I gamified my Battle of the Books team using an online gamification platform.
I’m getting ready to upset a lot of people with my next statement. I despise Battle of the Books. (waiting for the shame bell and rotten tomatoes….) I realize some are 110% adamant about the benefits of Battle of the Books (BoB), but I struggle every year showing enthusiasm for something that I truly believe is detrimental to many students. My reasons for not liking BoB? (So glad you asked!)
- A required list. Let that sink in… a REQUIRED list for reading. I’m a huge supporter of self-selected reading. I agree with the oodles of research that states that one way a student develops a love of reading is to choose their own books. I – as many educators – want students to have a love of reading. This is not only a required list, but a LONG required list.
- TWENTY-SEVEN books for middle school in one year. 27 = 2 tens and 7 ones. I realize these are usually phenomenal reads, but let’s think for a minute about how long is takes the average student to read one book, let alone 27. Oh, and competition is typically before Spring Break. This will immediately turn off many students who might otherwise be interested. I believe it raises a concern of quality vs quantity here, too. I’d rather see the students invest in half the amount of books, really internalizing their themes and learning life lessons through empathy for characters. Who’s with me?
- Retention rate of students throughout the year is low. I may start the year with 20-30 students who show an interest in being on the BoB team. Only 12 students are allowed to attend competition. This isn’t typically a problem for me as I am lucky if I end up with 8-10 students on the team in March because the others choose to quit. Why do they quit? Read, Accelerated Reading test (don’t get me started), answer questions, repeat.
- Let’s talk about those questions… “In which book is there a white house in the bend of a river?” Honest. “In which book does a character send a note to a friend through a nurse?” True story. How about we ask some real thought-provoking questions? The white house was barely a blip in the story, and the note was sent to a friend because the girls weren’t allowed to see one another due to their race, so they resorted to passing notes through a compassionate nurse. Let’s focus on what’s important in these books (like the reason behind the note, and not the note itself).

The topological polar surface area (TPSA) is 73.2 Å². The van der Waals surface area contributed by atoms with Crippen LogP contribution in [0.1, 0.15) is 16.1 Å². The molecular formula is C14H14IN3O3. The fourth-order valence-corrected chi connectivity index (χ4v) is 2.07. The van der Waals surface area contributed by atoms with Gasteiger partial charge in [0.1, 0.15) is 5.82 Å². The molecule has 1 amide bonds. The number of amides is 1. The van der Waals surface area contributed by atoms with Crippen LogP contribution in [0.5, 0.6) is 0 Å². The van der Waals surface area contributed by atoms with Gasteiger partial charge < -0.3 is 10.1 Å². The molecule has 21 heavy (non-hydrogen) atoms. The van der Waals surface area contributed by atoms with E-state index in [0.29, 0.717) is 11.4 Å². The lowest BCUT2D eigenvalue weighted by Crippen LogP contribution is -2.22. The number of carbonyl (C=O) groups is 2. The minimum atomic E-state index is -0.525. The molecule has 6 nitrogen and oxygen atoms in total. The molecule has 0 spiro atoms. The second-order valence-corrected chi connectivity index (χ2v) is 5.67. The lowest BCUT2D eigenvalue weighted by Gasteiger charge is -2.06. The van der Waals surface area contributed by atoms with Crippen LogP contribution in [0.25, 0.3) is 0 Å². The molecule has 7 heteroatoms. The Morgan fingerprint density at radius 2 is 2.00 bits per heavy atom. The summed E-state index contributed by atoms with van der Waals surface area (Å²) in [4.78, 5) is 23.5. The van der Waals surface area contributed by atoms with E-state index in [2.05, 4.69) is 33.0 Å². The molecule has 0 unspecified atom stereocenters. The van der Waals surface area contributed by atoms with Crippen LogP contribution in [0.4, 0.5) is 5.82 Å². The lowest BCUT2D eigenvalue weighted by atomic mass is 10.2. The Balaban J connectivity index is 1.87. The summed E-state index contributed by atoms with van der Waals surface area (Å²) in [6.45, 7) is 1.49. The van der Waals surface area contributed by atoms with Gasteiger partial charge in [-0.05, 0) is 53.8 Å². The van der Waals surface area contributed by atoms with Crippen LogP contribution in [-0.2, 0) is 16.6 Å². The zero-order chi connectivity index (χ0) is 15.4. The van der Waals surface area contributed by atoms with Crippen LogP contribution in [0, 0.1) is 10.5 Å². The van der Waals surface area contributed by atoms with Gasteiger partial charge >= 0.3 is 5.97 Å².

These are just a very few of my grievances. Also in competition, we can always use the “we’re all winners” approach, but let’s be honest… unless you win & advance in a competition, you lose the competition. Ever had to ride a bus back to school with a group of students who have spent all that time reading and studying mundane questions to have them come in last place? Yeah – it’s not fun.
With all that said (my personal opinions), my district participates in BoB. So… I participate in BoB. Every year, I get a team together. Every year, we continue the “read, answer questions, repeat” tradition. Every year, I lose several students due to a lack of continued interest. Last year, I decided to try something new. I had dabbled in this idea while working at an elementary school, but really dove in this past year. We didn’t practice from August until February. You heard me. No practice… My students had so many extracurricular activities, and those that really would have success comprehending the books were the students who were involved in Robotics, Drama, Debate, various athletics, etc, etc. I agreed that if the students would read the books on their own and complete projects, we would meet virtually, with no physical practices until the final team of 12 was chosen – typically in late January, early February.